Innovative “lighthouse” detectors, which use a sweeping beam to pinpoint a radiation source in seconds, are reducing radiation exposure for workers and opening up new areas for robotic monitoring to avoid potential hazards.
These directional sensors are similar to a beam atop a lighthouse and can scan through a narrow angle looking for radiation. The Laboratory uses the detectors aboard HAZMAT robots for emergency response, as well as to conduct geologic surveys.
The small radiation detectors, patented by Los Alamos National Laboratory and commercialized by industrial partner Quaesta Instruments, are easy to carry and deploy. They’ve taken what used to be the size of a baseball bat and miniaturized it to the size of a jar of peanut butter.
In a test later this year, numerous detectors will be deployed using a robot to survey radioactive materials at the Trinity Site. In addition to the historical significance of measuring minute traces of such materials, the survey will also demonstrate the ability to test large areas in a short time while eliminating the need for workers to enter the site. A detector will be deployed on a robot’s arm to reach down into nooks and crannies.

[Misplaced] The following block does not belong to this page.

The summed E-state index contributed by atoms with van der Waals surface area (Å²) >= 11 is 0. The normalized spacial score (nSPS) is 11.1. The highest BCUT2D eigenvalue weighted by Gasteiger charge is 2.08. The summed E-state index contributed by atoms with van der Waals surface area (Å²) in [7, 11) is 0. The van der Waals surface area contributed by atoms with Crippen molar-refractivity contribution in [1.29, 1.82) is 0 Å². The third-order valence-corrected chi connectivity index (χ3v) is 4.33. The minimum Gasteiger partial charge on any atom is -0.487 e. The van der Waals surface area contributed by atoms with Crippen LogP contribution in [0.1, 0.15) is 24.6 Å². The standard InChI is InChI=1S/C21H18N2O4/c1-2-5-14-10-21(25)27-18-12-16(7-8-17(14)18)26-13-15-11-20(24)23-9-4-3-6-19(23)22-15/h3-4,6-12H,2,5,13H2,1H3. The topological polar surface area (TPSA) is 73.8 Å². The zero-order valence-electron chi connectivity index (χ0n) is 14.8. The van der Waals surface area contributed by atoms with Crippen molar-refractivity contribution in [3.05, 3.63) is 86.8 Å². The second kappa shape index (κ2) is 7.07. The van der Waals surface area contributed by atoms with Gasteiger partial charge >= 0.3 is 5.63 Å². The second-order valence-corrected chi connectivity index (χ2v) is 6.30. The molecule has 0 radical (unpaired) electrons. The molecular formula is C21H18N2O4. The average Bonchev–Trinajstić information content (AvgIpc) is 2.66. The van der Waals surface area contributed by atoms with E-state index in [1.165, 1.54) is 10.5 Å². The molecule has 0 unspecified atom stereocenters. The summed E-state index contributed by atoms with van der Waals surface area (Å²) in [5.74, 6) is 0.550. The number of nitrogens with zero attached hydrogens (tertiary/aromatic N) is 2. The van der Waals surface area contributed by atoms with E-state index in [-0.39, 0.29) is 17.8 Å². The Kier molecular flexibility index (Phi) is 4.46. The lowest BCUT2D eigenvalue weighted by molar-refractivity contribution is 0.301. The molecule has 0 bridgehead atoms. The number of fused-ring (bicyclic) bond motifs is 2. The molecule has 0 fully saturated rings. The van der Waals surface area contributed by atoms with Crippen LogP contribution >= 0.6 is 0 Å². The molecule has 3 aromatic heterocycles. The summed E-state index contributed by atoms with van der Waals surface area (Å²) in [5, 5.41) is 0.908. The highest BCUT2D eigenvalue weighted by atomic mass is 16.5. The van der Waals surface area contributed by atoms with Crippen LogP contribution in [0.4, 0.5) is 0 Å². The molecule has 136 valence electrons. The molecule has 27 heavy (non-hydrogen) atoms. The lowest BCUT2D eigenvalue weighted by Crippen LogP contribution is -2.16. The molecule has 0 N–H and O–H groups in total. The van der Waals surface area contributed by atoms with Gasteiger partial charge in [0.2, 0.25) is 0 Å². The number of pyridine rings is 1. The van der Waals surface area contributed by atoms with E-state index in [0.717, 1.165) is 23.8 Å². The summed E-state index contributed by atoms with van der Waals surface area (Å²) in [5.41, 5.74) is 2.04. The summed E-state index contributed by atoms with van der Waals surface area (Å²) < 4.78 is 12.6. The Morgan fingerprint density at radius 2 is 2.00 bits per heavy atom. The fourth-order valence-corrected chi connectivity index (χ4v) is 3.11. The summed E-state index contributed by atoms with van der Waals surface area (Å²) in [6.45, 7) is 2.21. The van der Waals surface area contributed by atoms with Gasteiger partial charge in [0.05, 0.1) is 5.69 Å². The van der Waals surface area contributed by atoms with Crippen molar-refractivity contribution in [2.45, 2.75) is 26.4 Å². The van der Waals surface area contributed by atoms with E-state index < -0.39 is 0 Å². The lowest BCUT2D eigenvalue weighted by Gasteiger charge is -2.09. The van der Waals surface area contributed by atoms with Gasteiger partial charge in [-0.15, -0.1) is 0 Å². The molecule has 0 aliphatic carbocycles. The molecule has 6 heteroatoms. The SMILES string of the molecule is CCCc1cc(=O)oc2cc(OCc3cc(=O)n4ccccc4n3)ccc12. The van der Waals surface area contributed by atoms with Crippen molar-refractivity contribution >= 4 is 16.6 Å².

The detectors can be used in various applications including locating contaminants at waste sites, conducting inventory, tracking the movement of radioactive materials for national security purposes, and verifying that areas are free of radioactive sources. Industries that can benefit from the technology include universities and hospitals.